China reopens world’s third busiest port after partial virus halt

China reopens world’s third busiest port after partial virus halt

BEIJING/TOKYO-Agence France-Presse
China reopens world’s third busiest port after partial virus halt

Alamy Photo

China reopened a key terminal at the world’s third-busiest cargo port on Aug. 25, after a shutdown to control the coronavirus caused major backlogs elsewhere and worsened export already extended delays caused by the pandemic.

The halt at the eastern Ningbo-Zhoushan port started two weeks ago, when a worker at its Meishan terminal tested positive for the disease.

The terminal handles a fifth of the container volume at Ningbo-Zhoushan and the hold-up forced ships to other Chinese ports, which were left facing their worst levels of congestion in seven years, reported Chinese media outlet Caixin this week.

The closure added stress to an already stretched global shipping network, with soaring demand for goods from Western consumers in the pandemic piling pressure on Chinese exporters who face strict domestic virus controls.
The Ningbo-Zhoushan port handled almost 1.2 billion tons of goods in 2020.

But Ningbo authorities said late Tuesday that restrictions will be lifted from Aug. 25 morning.

"All units in the zone must comprehensively do a good job in epidemic prevention and control, as well as resumption of work and production," said a notice republished by state broadcaster CCTV.

Businesses should also prioritize the loading and unloading of stranded trucks, the notice added.

Chinese port workers are routinely tested for COVID-19, and the affected worker had been fully vaccinated.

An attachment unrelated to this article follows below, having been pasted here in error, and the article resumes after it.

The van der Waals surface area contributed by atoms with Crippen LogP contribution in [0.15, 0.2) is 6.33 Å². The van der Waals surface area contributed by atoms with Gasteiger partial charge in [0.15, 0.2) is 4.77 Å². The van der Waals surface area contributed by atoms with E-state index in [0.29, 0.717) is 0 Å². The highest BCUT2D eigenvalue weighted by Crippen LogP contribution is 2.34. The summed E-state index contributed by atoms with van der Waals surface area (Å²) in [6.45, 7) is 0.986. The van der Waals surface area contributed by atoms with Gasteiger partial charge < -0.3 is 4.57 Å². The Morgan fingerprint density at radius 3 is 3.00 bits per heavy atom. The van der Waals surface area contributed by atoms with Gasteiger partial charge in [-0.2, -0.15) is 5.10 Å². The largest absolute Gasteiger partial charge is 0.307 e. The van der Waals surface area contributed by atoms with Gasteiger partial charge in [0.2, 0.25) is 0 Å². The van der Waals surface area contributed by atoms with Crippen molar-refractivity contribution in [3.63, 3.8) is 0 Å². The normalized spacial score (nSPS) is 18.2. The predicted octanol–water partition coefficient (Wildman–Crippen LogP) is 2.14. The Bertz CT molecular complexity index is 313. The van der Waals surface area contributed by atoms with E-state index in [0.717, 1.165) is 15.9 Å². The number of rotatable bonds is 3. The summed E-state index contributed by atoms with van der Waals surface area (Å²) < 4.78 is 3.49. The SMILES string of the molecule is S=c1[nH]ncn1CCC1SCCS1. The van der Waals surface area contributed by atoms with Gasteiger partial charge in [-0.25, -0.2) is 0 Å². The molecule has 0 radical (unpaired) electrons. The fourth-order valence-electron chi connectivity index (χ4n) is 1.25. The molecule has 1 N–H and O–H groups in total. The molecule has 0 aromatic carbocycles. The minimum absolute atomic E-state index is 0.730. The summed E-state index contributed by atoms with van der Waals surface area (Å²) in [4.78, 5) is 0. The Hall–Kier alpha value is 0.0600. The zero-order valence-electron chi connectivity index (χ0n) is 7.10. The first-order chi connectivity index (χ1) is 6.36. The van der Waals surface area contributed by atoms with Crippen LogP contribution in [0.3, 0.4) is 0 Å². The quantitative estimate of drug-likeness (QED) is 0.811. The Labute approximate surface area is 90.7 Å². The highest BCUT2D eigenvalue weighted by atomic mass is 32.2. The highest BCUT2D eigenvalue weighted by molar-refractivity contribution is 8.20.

It remains unclear how the member of staff contracted the virus.

The port disruption followed the closure of the Yantian port in southern trade hub Shenzhen in May after an outbreak involving port workers.

China has been battling a resurgence of COVID-19 in recent weeks caused by the highly infectious Delta variant, but strict lockdowns and mass testing has helped push new case numbers back down.

In the meantime, Japan moved on Aug. 25 to expand a virus state of emergency to eight more regions, a day after the Paralympic opening ceremony, as rising infections put hospitals under pressure.    

The step comes with summer school holidays ending and top infection experts suggesting delaying the start of classes to reduce infection risks.    

The country has been recording more than 20,000 new infections a day in recent weeks, and in urban areas like Tokyo patients in serious condition have been left waiting for hours or travelling long distances in ambulances to find available hospital beds.    

Government spokesman Katsunobu Kato said a panel of experts had approved a plan to place eight more regions under the emergency already in place in 13 areas including Tokyo.    

The decision is expected to become official later in the day, when Prime Minister Yoshihide Suga convenes a special meeting of ministers.    

The measure largely limits the sale of alcohol by restaurants and bars and asks them to close early, while urging the public to work from home and avoid non-urgent outings.    

"This puts further burden on the Japanese people, but we ask for their continued efforts to prevent infections," Kato told a regular briefing.    

The government also plans to bring four other regions under a less strict measure that already affects eight regions.

In all, the planned move will mean 33 of Japan's 47 regions are under heightened anti-infection rules as the country hosts the Paralympics after the Olympics.    

Organizers say their countermeasures have stopped infection spreading from participants to the Japanese public but some experts argue holding the events has undermined government messaging on the virus and encouraged people to go out.     

A top adviser to the government on the virus told lawmakers Wednesday that municipalities should be able to consider extending the summer vacation for school children to prevent infections.    

The government has so far ruled out blanket school closures, and is proceeding with a vaccination programme that began slowly but has picked up speed, with around 40 percent of the population now fully inoculated.    So far Japan has recorded around 15,500 deaths in the pandemic.